Feel like Batman on the go
As popular as the Switch is, there isn’t a single traditional MMO experience available for the console on these shores. While it makes some kind of sense in that portable mode conflicts with the always online requirement MMO’s have, not everyone plays their Switch exclusively on the go. The hybrid nature of the device was chosen specifically to have full console experiences on there, so why not adapt a free-to-play MMO for the system?
The wait for such a game will soon be coming to an end. Last month, Daybreak Games announced that DC Universe Online will be heading to the Switch with nearly 10 years worth of content in tow. A massive undertaking, the biggest question about this new port is how it runs. Third-party ports don’t always end up that great on Nintendo’s little device and playing an MMO at 15 FPS doesn’t sound like something anyone would want to endure.
You can put your fears to bed: DC Universe Online runs perfectly fine on Switch. It won’t blow your mind with blistering fast framerates, but this is a more than adequate port of a resource heavy MMO, on a system that arguably shouldn’t be able to run it.
For my demo session, I got to sit down with DCUO’s creative director SJ Mueller and executive producer Leah Bowers to tinker around in the city of Metropolis. My session was shared with a fellow reporter, and while they were asking questions and getting some capture, I battled thugs with SJ and got a crash course in how everything worked. Having not touched DCUO at all in the past, I was quite surprised at how well the UI was laid out for gamepads.
As with most MMOs, you’ll be attacking things in a pseudo-action manner with special abilities mapped to hotkeys. Since modern gamepads don’t have the same number of buttons as a computer keyboard, this tends to be a big problem in console MMOs. DC Universe Online tackles this by having you hold ZL or ZR to access two different shortcut menus. It works very elegantly and was easy for me to pick up without any explanation.
As I was discovering all of this, I got some background on what has changed with the title throughout the years. DCUO is currently on its 34th episode pack. Episode packs are small, paid expansions that bring new content to the game in an ever growing manner. If you opt for the free-to-play version of the title (of which each platform hosts), you’re given access to the latest pack while older ones appear in rotation. Considering the size of some of these environments, that really isn’t a bad deal. You could explore the slums of Gotham for hours on end and still not see everything, for instance.
The biggest challenge for the team was getting Aquaman’s homestead of Atlantis running on Switch. While the game isn’t sporting what I’d consider “next-gen” visuals, it looks decent enough for how large the scale of everything is. Environments have a lot of minute details in them, so I can only imagine how obscenely detailed Atlantis may be.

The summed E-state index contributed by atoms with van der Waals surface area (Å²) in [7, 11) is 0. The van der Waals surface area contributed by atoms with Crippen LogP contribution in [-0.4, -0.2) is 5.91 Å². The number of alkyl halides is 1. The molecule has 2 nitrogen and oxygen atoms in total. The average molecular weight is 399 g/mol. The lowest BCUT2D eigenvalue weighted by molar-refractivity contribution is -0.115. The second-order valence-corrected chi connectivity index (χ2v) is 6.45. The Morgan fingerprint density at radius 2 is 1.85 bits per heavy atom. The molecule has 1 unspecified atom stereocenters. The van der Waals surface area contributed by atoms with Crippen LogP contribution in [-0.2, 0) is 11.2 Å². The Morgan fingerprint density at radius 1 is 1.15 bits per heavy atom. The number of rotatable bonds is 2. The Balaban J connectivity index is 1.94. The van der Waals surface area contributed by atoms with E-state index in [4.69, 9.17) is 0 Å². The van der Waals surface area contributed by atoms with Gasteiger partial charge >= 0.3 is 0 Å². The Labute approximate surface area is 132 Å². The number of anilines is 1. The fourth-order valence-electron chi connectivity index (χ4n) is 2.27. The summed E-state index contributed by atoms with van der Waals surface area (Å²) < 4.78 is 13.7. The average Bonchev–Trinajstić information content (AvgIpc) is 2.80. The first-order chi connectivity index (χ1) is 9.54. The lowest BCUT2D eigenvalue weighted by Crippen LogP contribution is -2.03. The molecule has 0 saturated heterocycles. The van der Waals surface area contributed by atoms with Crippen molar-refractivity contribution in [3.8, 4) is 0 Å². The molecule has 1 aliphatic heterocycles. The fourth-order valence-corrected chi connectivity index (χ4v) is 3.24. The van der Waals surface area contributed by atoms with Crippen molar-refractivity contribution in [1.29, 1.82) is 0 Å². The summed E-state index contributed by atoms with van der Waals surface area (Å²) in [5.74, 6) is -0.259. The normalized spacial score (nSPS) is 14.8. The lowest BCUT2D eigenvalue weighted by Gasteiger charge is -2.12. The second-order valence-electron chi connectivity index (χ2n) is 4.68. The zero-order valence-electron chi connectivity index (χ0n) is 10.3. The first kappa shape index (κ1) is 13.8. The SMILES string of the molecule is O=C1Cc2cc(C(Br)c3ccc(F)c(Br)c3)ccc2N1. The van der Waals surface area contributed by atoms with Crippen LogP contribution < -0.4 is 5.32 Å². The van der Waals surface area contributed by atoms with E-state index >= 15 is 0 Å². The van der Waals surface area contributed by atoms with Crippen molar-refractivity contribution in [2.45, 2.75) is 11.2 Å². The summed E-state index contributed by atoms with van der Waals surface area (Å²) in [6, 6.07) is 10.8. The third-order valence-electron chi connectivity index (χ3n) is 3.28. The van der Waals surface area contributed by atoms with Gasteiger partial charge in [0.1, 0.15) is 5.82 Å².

Even without seeing that specific area, we did end up in the middle of Metropolis in what could be considered a recreation of Times Square. There were billboards, massive buildings, tons of vehicles, destructible objects on the road, and a crap ton of enemies flying about. The Switch didn’t buckle under all of that. SJ took the reins on a docked unit while I was checking out the portable version and I couldn’t spot many FPS dips.
There was nary a hint of lag, which is impressive for how quaint the WiFi situation was. We were connected using the hotel’s wireless solution, which could best be described as lacking. Somehow, DCUO ran without a hitch. I didn’t suffer a single disconnect and Daybreak’s QA guy was even able to shift us around in real time with only a few seconds wait. Whatever kind of magic is going on, Nintendo’s typically lousy internet solution isn’t holding DCUO back.
A lot of quality-of-life changes were also present in this demo build. The HUD’s mini-map now features quest markers with indicators for height in the environment. You can also lay down your own blips to guide you, though your companions won’t see those. Chat can be managed with quick, pre-determined responses or the Switch’s keyboard (which does function with touchscreen in portable play). A radial menu for accessing all of the various sub-menus is neat, as well, making it a breeze to swap to the map in only two button presses. About the only thing missing is cross-play, though SJ explained it was more to do with balancing this new version and preventing veterans from steamrolling the game at launch.
Honestly, this felt like the perfect way to experience DC Universe Online. I’m surprised at how well an MMO experience can translate to Nintendo’s console. While the performance can always go higher on another platform, it didn’t feel like I was being shortchanged here. The game doesn’t render at native 1080p (it display 800p docked and 612p in handheld), but that’s honestly not too important. Everything from the big console versions is here and it plays well.
There isn’t a final confirmation of how large the game will be (it has constant updates and a ton of content), but Daybreak recommends that Switch players get an SD card. No physical version will be produced, though that is also true of the other console versions (PS3 was the only one to receive a disc). DC Universe Online should be hitting the eShop this summer.